Application of lightweight threading techniques to computational chemistry

  • John Thornley
  • Richard P. Muller
  • Daniel T. Mainz
  • Tahir Çağin
  • William A. GoddardIII
Article
  • 18 Downloads

Abstract

The recent advent of inexpensive commodity multiprocessor computers with standardized operating system support for lightweight threads provides computational chemists and other scientists with an exciting opportunity to develop sophisticated new approaches to materials simulation. We contrast the flexible performance characteristics of lightweight threading with the restrictions of traditional scientific supercomputing, based on our experiences with multithreaded molecular dynamics simulation. Motivated by the results of our molecular dynamics experiments, we propose an approach to multi-scale materials simulation using highly dynamic thread creation and synchronization within and between concurrent simulations at many different scales. This approach will enable extremely realistic simulations, with computing resources dynamically directed to areas where they are needed. Multi-scale simulations of this kind require large amounts of processing power, but are too sophisticated to be expressed using traditional supercomputing programming models. As a result, we have developed a high-level programming system called Sthreads that allows highly dynamic, nested multithreaded algorithms to be expressed. Program development is simplified through the use of innovative synchronization operations that allow multithreaded programs to be tested and debugged using standard sequential methods and tools. For this reason, Sthreads is very well suited to the complex multi-scale simulation applications that we are developing.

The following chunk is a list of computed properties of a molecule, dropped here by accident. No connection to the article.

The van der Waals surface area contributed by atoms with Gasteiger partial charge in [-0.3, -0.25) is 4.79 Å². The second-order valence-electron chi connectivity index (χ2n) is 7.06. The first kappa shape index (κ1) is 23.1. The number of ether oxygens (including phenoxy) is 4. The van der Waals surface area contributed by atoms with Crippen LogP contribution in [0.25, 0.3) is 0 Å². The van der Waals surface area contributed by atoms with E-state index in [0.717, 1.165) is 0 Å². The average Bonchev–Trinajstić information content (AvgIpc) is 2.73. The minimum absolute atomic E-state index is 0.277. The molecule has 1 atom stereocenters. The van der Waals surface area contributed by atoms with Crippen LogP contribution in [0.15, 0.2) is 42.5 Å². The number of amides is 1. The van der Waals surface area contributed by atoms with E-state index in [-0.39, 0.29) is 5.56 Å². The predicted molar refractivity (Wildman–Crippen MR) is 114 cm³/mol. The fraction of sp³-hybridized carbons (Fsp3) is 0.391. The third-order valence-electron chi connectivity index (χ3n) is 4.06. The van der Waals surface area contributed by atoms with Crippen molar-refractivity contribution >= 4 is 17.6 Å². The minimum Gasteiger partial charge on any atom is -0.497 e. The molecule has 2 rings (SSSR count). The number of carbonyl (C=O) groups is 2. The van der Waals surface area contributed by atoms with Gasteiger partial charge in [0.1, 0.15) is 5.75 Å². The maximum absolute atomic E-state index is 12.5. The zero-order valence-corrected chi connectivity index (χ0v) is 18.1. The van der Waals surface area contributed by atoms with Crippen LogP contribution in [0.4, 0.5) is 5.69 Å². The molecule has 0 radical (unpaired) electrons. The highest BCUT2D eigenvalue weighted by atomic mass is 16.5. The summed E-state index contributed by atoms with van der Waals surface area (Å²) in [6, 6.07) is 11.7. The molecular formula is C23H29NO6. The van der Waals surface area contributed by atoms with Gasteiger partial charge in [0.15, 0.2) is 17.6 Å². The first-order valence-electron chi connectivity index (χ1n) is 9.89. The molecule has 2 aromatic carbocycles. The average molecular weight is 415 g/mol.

Molecular dynamics Lightweight multithreading Parallel programming 

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Copyright information

© Kluwer Academic Publishers 2001

Authors and Affiliations

  • John Thornley
    • 1
  • Richard P. Muller
    • 2
  • Daniel T. Mainz
    • 2
  • Tahir Çağin
    • 2
  • William A. GoddardIII
    • 2
  1. 1.Department of Computer ScienceUniversity of VirginiaU.S.A
  2. 2.Materials and Process Simulation CenterCalifornia Institute of TechnologyU.S.A

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